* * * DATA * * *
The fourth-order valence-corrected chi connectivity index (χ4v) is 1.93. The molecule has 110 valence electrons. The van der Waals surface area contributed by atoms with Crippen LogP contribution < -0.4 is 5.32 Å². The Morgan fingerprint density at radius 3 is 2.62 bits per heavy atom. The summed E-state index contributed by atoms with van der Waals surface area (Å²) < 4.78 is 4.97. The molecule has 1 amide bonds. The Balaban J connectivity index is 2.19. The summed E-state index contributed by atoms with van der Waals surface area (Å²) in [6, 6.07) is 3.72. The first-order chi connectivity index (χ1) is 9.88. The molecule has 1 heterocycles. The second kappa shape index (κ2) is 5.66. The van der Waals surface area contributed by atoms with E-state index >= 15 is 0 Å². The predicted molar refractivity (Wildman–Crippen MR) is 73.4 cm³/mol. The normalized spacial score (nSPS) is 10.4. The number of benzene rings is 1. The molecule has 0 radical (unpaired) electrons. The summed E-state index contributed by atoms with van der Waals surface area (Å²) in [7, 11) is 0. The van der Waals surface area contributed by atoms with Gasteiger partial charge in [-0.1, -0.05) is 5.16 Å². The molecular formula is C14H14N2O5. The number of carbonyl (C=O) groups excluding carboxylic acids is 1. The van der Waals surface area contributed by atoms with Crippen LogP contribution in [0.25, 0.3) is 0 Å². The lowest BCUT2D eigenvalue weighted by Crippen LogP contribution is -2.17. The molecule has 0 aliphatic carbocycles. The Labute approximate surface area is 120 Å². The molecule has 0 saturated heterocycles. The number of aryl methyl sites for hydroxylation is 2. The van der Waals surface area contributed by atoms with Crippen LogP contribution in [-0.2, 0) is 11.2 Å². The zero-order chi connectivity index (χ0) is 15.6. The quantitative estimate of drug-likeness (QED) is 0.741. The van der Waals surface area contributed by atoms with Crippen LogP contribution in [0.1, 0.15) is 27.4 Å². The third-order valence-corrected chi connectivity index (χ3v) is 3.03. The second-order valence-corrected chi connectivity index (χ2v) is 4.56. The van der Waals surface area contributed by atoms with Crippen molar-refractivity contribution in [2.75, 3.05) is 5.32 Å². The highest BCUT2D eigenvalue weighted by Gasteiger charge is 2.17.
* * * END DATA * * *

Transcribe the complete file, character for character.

The fourth-order valence-corrected chi connectivity index (χ4v) is 1.93. The molecule has 110 valence electrons. The van der Waals surface area contributed by atoms with Crippen LogP contribution < -0.4 is 5.32 Å². The Morgan fingerprint density at radius 3 is 2.62 bits per heavy atom. The summed E-state index contributed by atoms with van der Waals surface area (Å²) < 4.78 is 4.97. The molecule has 1 amide bonds. The Balaban J connectivity index is 2.19. The summed E-state index contributed by atoms with van der Waals surface area (Å²) in [6, 6.07) is 3.72. The first-order chi connectivity index (χ1) is 9.88. The molecule has 1 heterocycles. The second kappa shape index (κ2) is 5.66. The van der Waals surface area contributed by atoms with E-state index >= 15 is 0 Å². The predicted molar refractivity (Wildman–Crippen MR) is 73.4 cm³/mol. The normalized spacial score (nSPS) is 10.4. The number of benzene rings is 1. The molecule has 0 radical (unpaired) electrons. The summed E-state index contributed by atoms with van der Waals surface area (Å²) in [7, 11) is 0. The van der Waals surface area contributed by atoms with Gasteiger partial charge in [-0.1, -0.05) is 5.16 Å². The molecular formula is C14H14N2O5. The number of carbonyl (C=O) groups excluding carboxylic acids is 1. The van der Waals surface area contributed by atoms with Crippen LogP contribution in [0.25, 0.3) is 0 Å². The lowest BCUT2D eigenvalue weighted by Crippen LogP contribution is -2.17. The molecule has 0 aliphatic carbocycles. The Labute approximate surface area is 120 Å². The molecule has 0 saturated heterocycles. The number of aryl methyl sites for hydroxylation is 2. The van der Waals surface area contributed by atoms with Crippen LogP contribution in [-0.2, 0) is 11.2 Å². The zero-order chi connectivity index (χ0) is 15.6. The quantitative estimate of drug-likeness (QED) is 0.741. The van der Waals surface area contributed by atoms with Crippen LogP contribution in [0.1, 0.15) is 27.4 Å². The third-order valence-corrected chi connectivity index (χ3v) is 3.03. The second-order valence-corrected chi connectivity index (χ2v) is 4.56. The van der Waals surface area contributed by atoms with Crippen molar-refractivity contribution in [2.75, 3.05) is 5.32 Å². The highest BCUT2D eigenvalue weighted by Gasteiger charge is 2.17.